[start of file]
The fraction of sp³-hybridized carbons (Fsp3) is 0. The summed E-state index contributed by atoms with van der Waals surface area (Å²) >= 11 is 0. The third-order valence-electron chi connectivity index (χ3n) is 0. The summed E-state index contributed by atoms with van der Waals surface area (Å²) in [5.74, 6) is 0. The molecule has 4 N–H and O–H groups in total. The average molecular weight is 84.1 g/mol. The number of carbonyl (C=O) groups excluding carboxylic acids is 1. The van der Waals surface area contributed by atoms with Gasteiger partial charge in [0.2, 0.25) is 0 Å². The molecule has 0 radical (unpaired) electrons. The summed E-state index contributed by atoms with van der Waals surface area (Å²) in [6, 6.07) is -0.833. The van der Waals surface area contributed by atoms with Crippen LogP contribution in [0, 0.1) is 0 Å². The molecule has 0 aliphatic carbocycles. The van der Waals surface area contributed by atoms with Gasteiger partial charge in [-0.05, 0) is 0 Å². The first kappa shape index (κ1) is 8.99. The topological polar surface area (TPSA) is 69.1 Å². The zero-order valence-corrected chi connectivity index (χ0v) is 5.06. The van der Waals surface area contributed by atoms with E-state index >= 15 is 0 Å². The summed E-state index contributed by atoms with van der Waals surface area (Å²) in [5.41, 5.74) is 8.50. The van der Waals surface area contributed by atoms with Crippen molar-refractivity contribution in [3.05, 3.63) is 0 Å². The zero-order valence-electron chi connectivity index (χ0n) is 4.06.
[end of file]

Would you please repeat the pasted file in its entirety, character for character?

The fraction of sp³-hybridized carbons (Fsp3) is 0. The summed E-state index contributed by atoms with van der Waals surface area (Å²) >= 11 is 0. The third-order valence-electron chi connectivity index (χ3n) is 0. The summed E-state index contributed by atoms with van der Waals surface area (Å²) in [5.74, 6) is 0. The molecule has 4 N–H and O–H groups in total. The average molecular weight is 84.1 g/mol. The number of carbonyl (C=O) groups excluding carboxylic acids is 1. The van der Waals surface area contributed by atoms with Gasteiger partial charge in [0.2, 0.25) is 0 Å². The molecule has 0 radical (unpaired) electrons. The summed E-state index contributed by atoms with van der Waals surface area (Å²) in [6, 6.07) is -0.833. The van der Waals surface area contributed by atoms with Crippen LogP contribution in [0, 0.1) is 0 Å². The molecule has 0 aliphatic carbocycles. The van der Waals surface area contributed by atoms with Gasteiger partial charge in [-0.05, 0) is 0 Å². The first kappa shape index (κ1) is 8.99. The topological polar surface area (TPSA) is 69.1 Å². The zero-order valence-corrected chi connectivity index (χ0v) is 5.06. The van der Waals surface area contributed by atoms with E-state index >= 15 is 0 Å². The summed E-state index contributed by atoms with van der Waals surface area (Å²) in [5.41, 5.74) is 8.50. The van der Waals surface area contributed by atoms with Crippen molar-refractivity contribution in [3.05, 3.63) is 0 Å². The zero-order valence-electron chi connectivity index (χ0n) is 4.06.